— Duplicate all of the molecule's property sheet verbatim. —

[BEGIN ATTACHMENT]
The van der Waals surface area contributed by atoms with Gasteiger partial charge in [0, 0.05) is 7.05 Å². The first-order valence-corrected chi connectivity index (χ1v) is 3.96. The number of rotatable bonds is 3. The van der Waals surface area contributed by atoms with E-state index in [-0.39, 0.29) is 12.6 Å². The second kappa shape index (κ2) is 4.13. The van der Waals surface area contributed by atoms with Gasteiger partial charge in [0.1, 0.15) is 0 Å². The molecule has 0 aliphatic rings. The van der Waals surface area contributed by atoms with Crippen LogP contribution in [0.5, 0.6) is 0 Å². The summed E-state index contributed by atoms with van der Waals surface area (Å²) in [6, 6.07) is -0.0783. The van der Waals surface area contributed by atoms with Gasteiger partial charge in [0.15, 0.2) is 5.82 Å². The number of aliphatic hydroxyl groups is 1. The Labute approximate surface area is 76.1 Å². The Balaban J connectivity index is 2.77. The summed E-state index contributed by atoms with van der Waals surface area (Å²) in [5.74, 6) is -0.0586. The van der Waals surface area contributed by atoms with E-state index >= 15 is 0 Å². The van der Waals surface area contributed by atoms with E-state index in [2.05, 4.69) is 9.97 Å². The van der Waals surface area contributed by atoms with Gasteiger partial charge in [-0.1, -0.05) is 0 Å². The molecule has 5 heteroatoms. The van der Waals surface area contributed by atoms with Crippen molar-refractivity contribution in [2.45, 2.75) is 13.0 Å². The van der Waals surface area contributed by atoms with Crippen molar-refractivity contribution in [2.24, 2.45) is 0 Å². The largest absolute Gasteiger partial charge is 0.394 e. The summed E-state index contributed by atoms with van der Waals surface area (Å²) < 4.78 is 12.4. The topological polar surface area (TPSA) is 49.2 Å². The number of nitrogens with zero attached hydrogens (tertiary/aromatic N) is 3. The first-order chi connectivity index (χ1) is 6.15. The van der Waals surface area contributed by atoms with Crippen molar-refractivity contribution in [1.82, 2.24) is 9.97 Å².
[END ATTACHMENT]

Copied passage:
The van der Waals surface area contributed by atoms with Gasteiger partial charge in [0, 0.05) is 7.05 Å². The first-order valence-corrected chi connectivity index (χ1v) is 3.96. The number of rotatable bonds is 3. The van der Waals surface area contributed by atoms with E-state index in [-0.39, 0.29) is 12.6 Å². The second kappa shape index (κ2) is 4.13. The van der Waals surface area contributed by atoms with Gasteiger partial charge in [0.1, 0.15) is 0 Å². The molecule has 0 aliphatic rings. The van der Waals surface area contributed by atoms with Crippen LogP contribution in [0.5, 0.6) is 0 Å². The summed E-state index contributed by atoms with van der Waals surface area (Å²) in [6, 6.07) is -0.0783. The van der Waals surface area contributed by atoms with Gasteiger partial charge in [0.15, 0.2) is 5.82 Å². The number of aliphatic hydroxyl groups is 1. The Labute approximate surface area is 76.1 Å². The Balaban J connectivity index is 2.77. The summed E-state index contributed by atoms with van der Waals surface area (Å²) in [5.74, 6) is -0.0586. The van der Waals surface area contributed by atoms with E-state index >= 15 is 0 Å². The van der Waals surface area contributed by atoms with E-state index in [2.05, 4.69) is 9.97 Å². The van der Waals surface area contributed by atoms with Gasteiger partial charge in [-0.1, -0.05) is 0 Å². The molecule has 5 heteroatoms. The van der Waals surface area contributed by atoms with Crippen molar-refractivity contribution in [2.45, 2.75) is 13.0 Å². The van der Waals surface area contributed by atoms with Crippen molar-refractivity contribution in [2.24, 2.45) is 0 Å². The largest absolute Gasteiger partial charge is 0.394 e. The summed E-state index contributed by atoms with van der Waals surface area (Å²) < 4.78 is 12.4. The topological polar surface area (TPSA) is 49.2 Å². The number of nitrogens with zero attached hydrogens (tertiary/aromatic N) is 3. The first-order chi connectivity index (χ1) is 6.15. The van der Waals surface area contributed by atoms with Crippen molar-refractivity contribution in [1.82, 2.24) is 9.97 Å².